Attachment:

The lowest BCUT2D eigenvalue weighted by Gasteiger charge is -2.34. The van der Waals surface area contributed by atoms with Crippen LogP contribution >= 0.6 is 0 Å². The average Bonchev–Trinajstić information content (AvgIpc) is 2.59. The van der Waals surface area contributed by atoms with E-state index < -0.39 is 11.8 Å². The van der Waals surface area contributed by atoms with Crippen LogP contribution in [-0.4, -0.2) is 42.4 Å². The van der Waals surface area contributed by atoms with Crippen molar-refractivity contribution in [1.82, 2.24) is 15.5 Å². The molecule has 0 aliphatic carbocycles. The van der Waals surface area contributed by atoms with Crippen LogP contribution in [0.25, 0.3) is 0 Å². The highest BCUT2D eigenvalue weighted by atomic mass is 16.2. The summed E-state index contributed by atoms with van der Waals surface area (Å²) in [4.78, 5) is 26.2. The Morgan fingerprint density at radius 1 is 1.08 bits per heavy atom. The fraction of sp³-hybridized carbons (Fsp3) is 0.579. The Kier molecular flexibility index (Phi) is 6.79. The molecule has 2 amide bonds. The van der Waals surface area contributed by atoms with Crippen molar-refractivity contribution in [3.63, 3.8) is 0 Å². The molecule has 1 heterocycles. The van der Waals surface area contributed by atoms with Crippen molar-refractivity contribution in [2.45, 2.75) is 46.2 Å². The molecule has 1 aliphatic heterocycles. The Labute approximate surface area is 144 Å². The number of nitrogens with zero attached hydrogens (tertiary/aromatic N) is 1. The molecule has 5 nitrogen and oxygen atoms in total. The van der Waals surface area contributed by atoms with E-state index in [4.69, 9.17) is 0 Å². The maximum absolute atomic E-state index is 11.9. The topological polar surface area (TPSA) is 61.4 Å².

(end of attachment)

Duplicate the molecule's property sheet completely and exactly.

The lowest BCUT2D eigenvalue weighted by Gasteiger charge is -2.34. The van der Waals surface area contributed by atoms with Crippen LogP contribution >= 0.6 is 0 Å². The average Bonchev–Trinajstić information content (AvgIpc) is 2.59. The van der Waals surface area contributed by atoms with E-state index < -0.39 is 11.8 Å². The van der Waals surface area contributed by atoms with Crippen LogP contribution in [-0.4, -0.2) is 42.4 Å². The van der Waals surface area contributed by atoms with Crippen molar-refractivity contribution in [1.82, 2.24) is 15.5 Å². The molecule has 0 aliphatic carbocycles. The van der Waals surface area contributed by atoms with Crippen LogP contribution in [0.25, 0.3) is 0 Å². The highest BCUT2D eigenvalue weighted by atomic mass is 16.2. The summed E-state index contributed by atoms with van der Waals surface area (Å²) in [4.78, 5) is 26.2. The Morgan fingerprint density at radius 1 is 1.08 bits per heavy atom. The fraction of sp³-hybridized carbons (Fsp3) is 0.579. The Kier molecular flexibility index (Phi) is 6.79. The molecule has 2 amide bonds. The van der Waals surface area contributed by atoms with Crippen molar-refractivity contribution in [3.63, 3.8) is 0 Å². The molecule has 1 heterocycles. The van der Waals surface area contributed by atoms with Crippen molar-refractivity contribution in [2.45, 2.75) is 46.2 Å². The molecule has 1 aliphatic heterocycles. The Labute approximate surface area is 144 Å². The number of nitrogens with zero attached hydrogens (tertiary/aromatic N) is 1. The molecule has 5 nitrogen and oxygen atoms in total. The van der Waals surface area contributed by atoms with E-state index in [4.69, 9.17) is 0 Å². The maximum absolute atomic E-state index is 11.9. The topological polar surface area (TPSA) is 61.4 Å².